Q&A with Grant Prill – Chef and Co-owner at The Fritz in Salida

Colorado Central: What’s your background in the food business?

Grant Prill: I started working at a restaurant in Fort Collins when I was in high school. I had wanted to live in California since I was a kid, so I decided to go to the California Culinary Academy in San Francisco right after high school.

CC: What prompted you to move to and open a restaurant in Salida?

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Q & A with Colorado author Kent Haruf

A Colorado native, Kent Haruf is the award-winning author of five novels including “Plainsong,” published in 1999, which became a national bestseller and a finalist for the National Book Award, The Los Angeles Times Book Award and The New Yorker Book Award; it won the Mountains & Plains Booksellers Award, The Midland Authors Award, The Salon.com Award and the Alex Award from the American Library Association.

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Q & A with Colorado State Senator Gail Schwartz

Senator Gail Schwartz (D-Snowmass) was elected to represent Colorado’s Senate District 5 in 2006 and was re-elected in 2010. Previously, she was elected to serve on the Board of Regents of the University of Colorado from 2000 to 2005 and, before that, she was appointed by Gov. Roy Romer to the Colorado Commission on Higher Education from 1995 to 1999.

Colorado Central: Could you briefly explain SB12-048, the “Local Foods, Local Jobs Act” and how it will affect residents of Central Colorado? Where does the bill currently stand? 

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Q & A with Gunnison author George Sibley

Colorado Central: How did you end up in Gunnison?

George: Have I ended up here? Well, I probably will. Can’t imagine where else I would go now. I came to the Upper Gunnison to be a ski bum, after flunking out of the Army, but despite my best efforts I began gravitating toward respectability. Got into the newspaper business – starting out as editor because anyone who knew anything about newspapering was too smart to try it here; went from that to freelancing and odd jobbing; tried to leave the Upper Gunnison but it didn’t take; and was lucky enough to slip into a position as academic odd jobber at Western State College. There, I finally fell into a full-time year-round job for the first time, at about age 46. Now, I am back to writing, when I am not trying to figure out the water-energy nexus. And I really can’t imagine being anywhere else: there’s something about the valley that makes me keep believing that it might be possible – not probable, but possible – to err and fumble our way into a society that at least approaches matching our scenery …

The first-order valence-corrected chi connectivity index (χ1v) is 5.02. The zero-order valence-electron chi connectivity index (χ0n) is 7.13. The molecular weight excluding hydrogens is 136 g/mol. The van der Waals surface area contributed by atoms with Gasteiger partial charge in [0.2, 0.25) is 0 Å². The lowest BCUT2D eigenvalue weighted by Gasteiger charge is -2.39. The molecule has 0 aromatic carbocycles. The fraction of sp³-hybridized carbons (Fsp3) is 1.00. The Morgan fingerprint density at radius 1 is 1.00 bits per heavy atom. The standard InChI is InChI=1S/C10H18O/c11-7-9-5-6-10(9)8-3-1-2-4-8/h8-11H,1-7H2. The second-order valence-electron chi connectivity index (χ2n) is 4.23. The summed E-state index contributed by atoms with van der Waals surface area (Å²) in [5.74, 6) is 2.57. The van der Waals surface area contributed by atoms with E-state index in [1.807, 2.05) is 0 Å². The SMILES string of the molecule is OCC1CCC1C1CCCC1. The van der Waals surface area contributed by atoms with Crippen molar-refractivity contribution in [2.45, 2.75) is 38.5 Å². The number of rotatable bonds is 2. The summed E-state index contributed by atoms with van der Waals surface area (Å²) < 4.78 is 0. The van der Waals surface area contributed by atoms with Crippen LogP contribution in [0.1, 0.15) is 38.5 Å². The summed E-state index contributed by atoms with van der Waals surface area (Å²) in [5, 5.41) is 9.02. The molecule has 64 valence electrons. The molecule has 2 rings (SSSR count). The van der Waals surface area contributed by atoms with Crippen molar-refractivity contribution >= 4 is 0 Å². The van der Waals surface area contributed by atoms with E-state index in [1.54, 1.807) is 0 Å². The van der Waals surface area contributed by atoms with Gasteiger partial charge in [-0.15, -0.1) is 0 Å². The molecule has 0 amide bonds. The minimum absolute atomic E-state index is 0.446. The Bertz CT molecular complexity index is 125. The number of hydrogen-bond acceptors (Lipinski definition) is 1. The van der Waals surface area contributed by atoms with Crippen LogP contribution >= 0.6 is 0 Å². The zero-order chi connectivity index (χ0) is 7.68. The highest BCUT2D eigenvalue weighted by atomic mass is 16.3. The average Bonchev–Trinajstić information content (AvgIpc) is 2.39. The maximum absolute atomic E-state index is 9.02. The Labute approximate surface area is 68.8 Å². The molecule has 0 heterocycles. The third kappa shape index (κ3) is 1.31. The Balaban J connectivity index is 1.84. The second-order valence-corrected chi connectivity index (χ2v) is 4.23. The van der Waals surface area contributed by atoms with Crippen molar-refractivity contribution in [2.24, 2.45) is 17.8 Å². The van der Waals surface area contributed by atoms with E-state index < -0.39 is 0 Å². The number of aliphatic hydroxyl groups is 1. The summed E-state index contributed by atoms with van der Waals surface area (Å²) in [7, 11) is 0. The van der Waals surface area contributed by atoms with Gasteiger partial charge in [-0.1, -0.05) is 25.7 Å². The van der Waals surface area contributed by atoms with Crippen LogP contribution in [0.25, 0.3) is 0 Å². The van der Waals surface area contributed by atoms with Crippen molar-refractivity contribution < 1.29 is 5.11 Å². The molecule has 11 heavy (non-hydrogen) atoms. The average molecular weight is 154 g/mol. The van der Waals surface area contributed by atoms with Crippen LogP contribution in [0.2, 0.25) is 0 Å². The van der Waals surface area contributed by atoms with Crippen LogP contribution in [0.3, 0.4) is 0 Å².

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Q & A with Colorado-based author Craig Childs

Craig Childs is a writer who focuses on natural sciences, archaeology, and mind-blowing journeys into the wilderness. He has published more than a dozen critically acclaimed books on nature, science, and adventure. He is a commentator for National Public Radio’s Morning Edition, and his work has appeared in The New York Times, Los Angeles Times, Men’s Journal, Outside and Orion. His subjects range from pre-Columbian archaeology to U.S. border issues to the last free-flowing rivers of Tibet.

We caught up with Craig last month while he was between adventures.

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Q & A – with Thomas Jefferson


Colorado Central: Mr. President, you have been quoted as saying, “I believe that banking institutions are more dangerous to our liberties than standing armies.”

Could you expand on this and do you believe this to be true in your observations of the 21st century?

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